An entity is an instance of an EntityType element. An EntityType has a unique identity, an independent existence, and forms the operational unit of consistency. EntityType elements model the top-level concepts within a data model--such as customers, orders, suppliers, and so on (to take the example of a typical line-of-business system). An entity instance represents one particular instance of the EntityType, such as a specific customer or a specific order. An EntityType can be either abstract or concrete. An abstract EntityType cannot be instantiated.
An EntityType has a Name attribute, a payload consisting of one or more declared properties, and an entity Key (section 2.1.5) element that specifies the set of properties whose values uniquely identify an entity within an entity set. An EntityType can have one or more properties of the specified scalar type or ComplexType. A property can be a declared property or a dynamic property.
In CSDL 1.2, CSDL 2.0, and CSDL 3.0, an EntityType can be an OpenEntityType. An EntityType is indicated to be an OpenEntityType by the presence of an OpenType="true" attribute. If an EntityType is an OpenEntityType, the set of properties that are associated with the EntityType can, in addition to declared properties, include dynamic properties.
Note In CSDL, dynamic properties are defined for use only with OpenEntityType instances.
The following is an example of an EntityType.
<EntityType Name="Customer"> <Key> <PropertyRef Name="CustomerId" /> </Key> <Property Name="CustomerId" Type="Int32" Nullable="false" /> <Property Name="FirstName" Type="String" Nullable="true" /> <Property Name="LastName" Type="String" Nullable="true" /> <Property Name="AccountNumber" Type="Int32" Nullable="true" /> <NavigationProperty Name="Orders" Relationship="Model1.CustomerOrder" FromRole="Customer" ToRole="Order" /> </EntityType>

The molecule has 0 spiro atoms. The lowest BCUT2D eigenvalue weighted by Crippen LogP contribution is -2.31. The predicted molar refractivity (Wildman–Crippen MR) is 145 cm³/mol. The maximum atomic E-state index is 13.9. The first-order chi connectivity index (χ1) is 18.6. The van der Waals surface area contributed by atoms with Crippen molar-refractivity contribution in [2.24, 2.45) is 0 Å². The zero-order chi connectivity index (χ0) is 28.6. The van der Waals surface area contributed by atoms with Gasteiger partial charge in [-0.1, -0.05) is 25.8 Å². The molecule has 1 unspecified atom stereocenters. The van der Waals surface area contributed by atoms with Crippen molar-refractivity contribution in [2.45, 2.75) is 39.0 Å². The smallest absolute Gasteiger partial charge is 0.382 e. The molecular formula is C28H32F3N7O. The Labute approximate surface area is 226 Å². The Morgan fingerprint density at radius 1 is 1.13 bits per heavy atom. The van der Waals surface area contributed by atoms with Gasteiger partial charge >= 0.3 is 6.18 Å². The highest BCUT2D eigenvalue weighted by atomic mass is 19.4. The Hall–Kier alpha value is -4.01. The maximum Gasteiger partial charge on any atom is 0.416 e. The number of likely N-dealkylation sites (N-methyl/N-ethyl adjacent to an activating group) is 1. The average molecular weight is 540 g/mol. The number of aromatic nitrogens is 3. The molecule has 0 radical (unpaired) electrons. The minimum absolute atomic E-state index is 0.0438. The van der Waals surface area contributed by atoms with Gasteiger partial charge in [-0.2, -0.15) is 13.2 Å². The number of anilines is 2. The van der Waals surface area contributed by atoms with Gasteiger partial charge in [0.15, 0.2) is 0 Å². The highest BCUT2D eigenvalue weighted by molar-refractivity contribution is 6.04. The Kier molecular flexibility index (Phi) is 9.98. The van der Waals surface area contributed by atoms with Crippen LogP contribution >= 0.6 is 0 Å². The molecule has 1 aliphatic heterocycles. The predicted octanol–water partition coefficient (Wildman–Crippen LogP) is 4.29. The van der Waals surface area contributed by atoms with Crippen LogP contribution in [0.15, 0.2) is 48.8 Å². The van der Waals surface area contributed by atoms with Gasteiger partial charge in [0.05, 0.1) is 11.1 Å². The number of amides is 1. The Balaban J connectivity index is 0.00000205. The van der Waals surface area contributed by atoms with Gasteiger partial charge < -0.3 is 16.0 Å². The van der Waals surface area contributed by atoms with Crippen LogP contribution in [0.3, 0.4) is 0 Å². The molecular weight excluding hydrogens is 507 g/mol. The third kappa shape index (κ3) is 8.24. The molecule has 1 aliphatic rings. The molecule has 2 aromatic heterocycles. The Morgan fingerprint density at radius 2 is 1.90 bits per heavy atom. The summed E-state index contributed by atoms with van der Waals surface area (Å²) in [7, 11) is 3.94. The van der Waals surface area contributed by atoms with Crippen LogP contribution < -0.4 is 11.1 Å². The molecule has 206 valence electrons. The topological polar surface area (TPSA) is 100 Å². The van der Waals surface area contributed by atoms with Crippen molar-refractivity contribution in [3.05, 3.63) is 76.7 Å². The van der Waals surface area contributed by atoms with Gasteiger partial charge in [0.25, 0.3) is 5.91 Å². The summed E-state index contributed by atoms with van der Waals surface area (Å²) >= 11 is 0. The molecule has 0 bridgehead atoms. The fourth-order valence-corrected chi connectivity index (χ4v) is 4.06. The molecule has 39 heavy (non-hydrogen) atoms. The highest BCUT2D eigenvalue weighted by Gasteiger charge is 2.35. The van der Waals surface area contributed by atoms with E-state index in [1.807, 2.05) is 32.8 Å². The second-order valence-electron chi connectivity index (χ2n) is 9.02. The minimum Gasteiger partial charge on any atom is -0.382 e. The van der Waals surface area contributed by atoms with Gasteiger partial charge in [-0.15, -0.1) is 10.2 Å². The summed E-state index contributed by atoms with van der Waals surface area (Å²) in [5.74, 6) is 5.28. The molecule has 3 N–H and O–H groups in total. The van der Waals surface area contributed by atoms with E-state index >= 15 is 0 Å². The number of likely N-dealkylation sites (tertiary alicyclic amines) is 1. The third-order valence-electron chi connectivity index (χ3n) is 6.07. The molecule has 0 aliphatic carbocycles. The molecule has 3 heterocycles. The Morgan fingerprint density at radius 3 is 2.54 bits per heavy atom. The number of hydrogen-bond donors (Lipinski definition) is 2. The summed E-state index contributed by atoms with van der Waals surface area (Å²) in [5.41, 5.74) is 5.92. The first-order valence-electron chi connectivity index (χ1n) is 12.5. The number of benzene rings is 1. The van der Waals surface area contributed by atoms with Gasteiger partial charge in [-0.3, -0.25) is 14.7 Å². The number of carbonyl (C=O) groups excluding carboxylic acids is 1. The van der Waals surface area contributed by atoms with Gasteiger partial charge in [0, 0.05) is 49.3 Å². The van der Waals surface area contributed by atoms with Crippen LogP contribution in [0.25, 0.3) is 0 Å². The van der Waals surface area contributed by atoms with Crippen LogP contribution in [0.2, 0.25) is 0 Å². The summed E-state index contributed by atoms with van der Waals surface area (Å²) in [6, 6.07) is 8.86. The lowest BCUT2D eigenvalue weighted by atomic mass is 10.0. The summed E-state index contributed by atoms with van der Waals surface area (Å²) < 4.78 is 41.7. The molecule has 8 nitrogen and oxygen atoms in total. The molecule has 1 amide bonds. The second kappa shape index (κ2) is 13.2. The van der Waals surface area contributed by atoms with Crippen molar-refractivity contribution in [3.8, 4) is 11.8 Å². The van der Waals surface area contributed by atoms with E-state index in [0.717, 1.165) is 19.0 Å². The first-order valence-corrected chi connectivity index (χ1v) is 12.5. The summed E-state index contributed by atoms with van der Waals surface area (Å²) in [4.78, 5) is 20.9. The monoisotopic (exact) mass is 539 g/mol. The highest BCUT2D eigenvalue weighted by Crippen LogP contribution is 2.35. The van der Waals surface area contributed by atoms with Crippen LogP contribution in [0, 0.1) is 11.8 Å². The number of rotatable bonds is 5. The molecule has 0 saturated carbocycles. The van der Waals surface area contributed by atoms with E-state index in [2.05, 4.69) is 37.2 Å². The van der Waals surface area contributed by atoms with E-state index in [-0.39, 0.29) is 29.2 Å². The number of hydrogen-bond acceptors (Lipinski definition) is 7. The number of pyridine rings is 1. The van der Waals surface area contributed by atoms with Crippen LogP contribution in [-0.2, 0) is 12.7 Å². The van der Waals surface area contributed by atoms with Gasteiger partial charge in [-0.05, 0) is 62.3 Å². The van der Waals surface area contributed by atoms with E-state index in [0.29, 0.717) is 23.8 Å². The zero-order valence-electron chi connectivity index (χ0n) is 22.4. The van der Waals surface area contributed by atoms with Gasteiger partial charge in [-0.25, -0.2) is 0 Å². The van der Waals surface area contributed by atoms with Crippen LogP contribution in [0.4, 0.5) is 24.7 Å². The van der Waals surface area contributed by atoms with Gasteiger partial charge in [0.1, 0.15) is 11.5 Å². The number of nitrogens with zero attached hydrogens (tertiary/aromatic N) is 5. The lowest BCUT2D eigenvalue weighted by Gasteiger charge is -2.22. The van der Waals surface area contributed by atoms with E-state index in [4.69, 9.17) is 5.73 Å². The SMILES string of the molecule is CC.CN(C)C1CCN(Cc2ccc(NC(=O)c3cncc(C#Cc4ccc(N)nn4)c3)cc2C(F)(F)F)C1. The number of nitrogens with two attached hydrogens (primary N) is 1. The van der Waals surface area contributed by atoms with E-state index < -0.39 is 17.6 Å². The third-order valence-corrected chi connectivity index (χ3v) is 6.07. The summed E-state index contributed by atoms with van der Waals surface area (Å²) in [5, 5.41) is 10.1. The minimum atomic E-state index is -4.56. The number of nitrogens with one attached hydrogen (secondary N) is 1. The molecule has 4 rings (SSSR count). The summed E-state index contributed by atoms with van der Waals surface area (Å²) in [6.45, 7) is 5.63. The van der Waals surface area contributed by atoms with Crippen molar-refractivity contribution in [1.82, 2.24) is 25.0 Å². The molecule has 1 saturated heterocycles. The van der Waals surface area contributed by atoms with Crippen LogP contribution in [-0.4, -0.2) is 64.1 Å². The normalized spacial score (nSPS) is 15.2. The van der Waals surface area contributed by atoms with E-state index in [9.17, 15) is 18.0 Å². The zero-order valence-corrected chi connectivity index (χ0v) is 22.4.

The following rules apply to the EntityType element:
EntityType MUST have a Name attribute defined. The Name attribute is of type SimpleIdentifier and represents the name of this EntityType.
An EntityType is a schema level named element and has a unique name.
EntityType can derive from a BaseType, which is used to specify the parent type of a derived type. The derived type inherits properties from the parent type.
An EntityType cannot introduce an inheritance cycle via the BaseType attribute.
An EntityType can have its Abstract attribute set to "true". By default, the Abstract attribute is set to "false".
An EntityType can contain any number of AnnotationAttribute attributes, but their full names cannot collide.
An EntityType element can contain at most one Documentation element.
An EntityType either defines an entity Key element or derive from a BaseType. Derived EntityType elements cannot define an entity Key. A key forms the identity of the Entity.
An EntityType can have any number of Property and NavigationProperty elements in any given order.
EntityTypeProperty child elements are uniquely named within the inheritance hierarchy for the EntityType. Property child elements and NavigationProperty child elements cannot have the same name as their declaring EntityType.
An EntityType can contain any number of AnnotationElement element blocks.
In CSDL 1.2, CSDL 2.0, and CSDL 3.0, an EntityType that represents an OpenEntityType MUST have an OpenType attribute that is defined with its value equal to "true".
In CSDL 1.2, CSDL 2.0, and CSDL 3.0, an EntityType that derives from an OpenEntityType is itself an OpenEntityType. Such a derived EntityType cannot have an OpenType attribute with its value equal to "false", but the derived EntityType can have an OpenType attribute defined with its value equal to "true".
In CSDL 3.0, EntityType can contain any number of TypeAnnotation elements.
In CSDL 3.0, EntityType can contain any number of ValueAnnotation elements.
All child elements are to appear in the order indicated. For all child elements within a given choice, the child elements can be ordered arbitrarily.